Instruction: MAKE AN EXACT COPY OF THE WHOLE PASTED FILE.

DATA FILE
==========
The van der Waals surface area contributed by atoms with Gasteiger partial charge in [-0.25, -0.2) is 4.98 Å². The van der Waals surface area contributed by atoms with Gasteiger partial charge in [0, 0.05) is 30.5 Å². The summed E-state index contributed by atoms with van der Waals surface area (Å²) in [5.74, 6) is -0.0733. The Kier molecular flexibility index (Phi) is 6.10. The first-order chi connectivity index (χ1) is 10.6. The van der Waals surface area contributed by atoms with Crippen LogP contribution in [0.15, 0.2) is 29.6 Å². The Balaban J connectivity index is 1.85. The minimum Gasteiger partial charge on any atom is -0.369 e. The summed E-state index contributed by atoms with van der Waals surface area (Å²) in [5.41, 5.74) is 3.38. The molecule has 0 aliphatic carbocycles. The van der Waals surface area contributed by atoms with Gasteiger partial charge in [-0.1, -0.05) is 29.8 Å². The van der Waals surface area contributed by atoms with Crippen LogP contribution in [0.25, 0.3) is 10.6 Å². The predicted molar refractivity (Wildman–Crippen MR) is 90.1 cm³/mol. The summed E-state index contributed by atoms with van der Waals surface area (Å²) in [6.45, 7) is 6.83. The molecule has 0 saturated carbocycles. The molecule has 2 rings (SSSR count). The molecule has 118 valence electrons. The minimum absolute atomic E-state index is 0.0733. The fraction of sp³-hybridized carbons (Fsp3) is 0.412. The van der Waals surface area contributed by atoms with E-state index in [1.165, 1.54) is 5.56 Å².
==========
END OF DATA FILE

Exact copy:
The van der Waals surface area contributed by atoms with Gasteiger partial charge in [-0.25, -0.2) is 4.98 Å². The van der Waals surface area contributed by atoms with Gasteiger partial charge in [0, 0.05) is 30.5 Å². The summed E-state index contributed by atoms with van der Waals surface area (Å²) in [5.74, 6) is -0.0733. The Kier molecular flexibility index (Phi) is 6.10. The first-order chi connectivity index (χ1) is 10.6. The van der Waals surface area contributed by atoms with Crippen LogP contribution in [0.15, 0.2) is 29.6 Å². The Balaban J connectivity index is 1.85. The minimum Gasteiger partial charge on any atom is -0.369 e. The summed E-state index contributed by atoms with van der Waals surface area (Å²) in [5.41, 5.74) is 3.38. The molecule has 0 aliphatic carbocycles. The van der Waals surface area contributed by atoms with Gasteiger partial charge in [-0.1, -0.05) is 29.8 Å². The van der Waals surface area contributed by atoms with Crippen LogP contribution in [0.25, 0.3) is 10.6 Å². The predicted molar refractivity (Wildman–Crippen MR) is 90.1 cm³/mol. The summed E-state index contributed by atoms with van der Waals surface area (Å²) in [6.45, 7) is 6.83. The molecule has 0 saturated carbocycles. The molecule has 2 rings (SSSR count). The molecule has 118 valence electrons. The minimum absolute atomic E-state index is 0.0733. The fraction of sp³-hybridized carbons (Fsp3) is 0.412. The van der Waals surface area contributed by atoms with E-state index in [1.165, 1.54) is 5.56 Å².